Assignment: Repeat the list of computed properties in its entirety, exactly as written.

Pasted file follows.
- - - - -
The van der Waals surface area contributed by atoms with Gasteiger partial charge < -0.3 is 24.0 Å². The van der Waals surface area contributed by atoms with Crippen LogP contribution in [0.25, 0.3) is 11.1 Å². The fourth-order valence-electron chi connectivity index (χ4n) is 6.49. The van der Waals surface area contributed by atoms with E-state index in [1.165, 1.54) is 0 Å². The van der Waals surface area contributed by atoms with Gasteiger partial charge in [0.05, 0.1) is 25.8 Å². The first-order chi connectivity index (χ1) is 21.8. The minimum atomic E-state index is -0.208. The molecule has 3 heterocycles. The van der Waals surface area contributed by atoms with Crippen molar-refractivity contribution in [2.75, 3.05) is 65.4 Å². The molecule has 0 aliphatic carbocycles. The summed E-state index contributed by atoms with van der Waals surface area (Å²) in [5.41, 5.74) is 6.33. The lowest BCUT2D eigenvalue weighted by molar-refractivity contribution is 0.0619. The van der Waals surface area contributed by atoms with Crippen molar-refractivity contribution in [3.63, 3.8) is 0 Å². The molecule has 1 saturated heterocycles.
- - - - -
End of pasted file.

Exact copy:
The van der Waals surface area contributed by atoms with Gasteiger partial charge < -0.3 is 24.0 Å². The van der Waals surface area contributed by atoms with Crippen LogP contribution in [0.25, 0.3) is 11.1 Å². The fourth-order valence-electron chi connectivity index (χ4n) is 6.49. The van der Waals surface area contributed by atoms with E-state index in [1.165, 1.54) is 0 Å². The van der Waals surface area contributed by atoms with Gasteiger partial charge in [0.05, 0.1) is 25.8 Å². The first-order chi connectivity index (χ1) is 21.8. The minimum atomic E-state index is -0.208. The molecule has 3 heterocycles. The van der Waals surface area contributed by atoms with Crippen molar-refractivity contribution in [2.75, 3.05) is 65.4 Å². The molecule has 0 aliphatic carbocycles. The summed E-state index contributed by atoms with van der Waals surface area (Å²) in [5.41, 5.74) is 6.33. The lowest BCUT2D eigenvalue weighted by molar-refractivity contribution is 0.0619. The van der Waals surface area contributed by atoms with Crippen molar-refractivity contribution in [3.63, 3.8) is 0 Å². The molecule has 1 saturated heterocycles.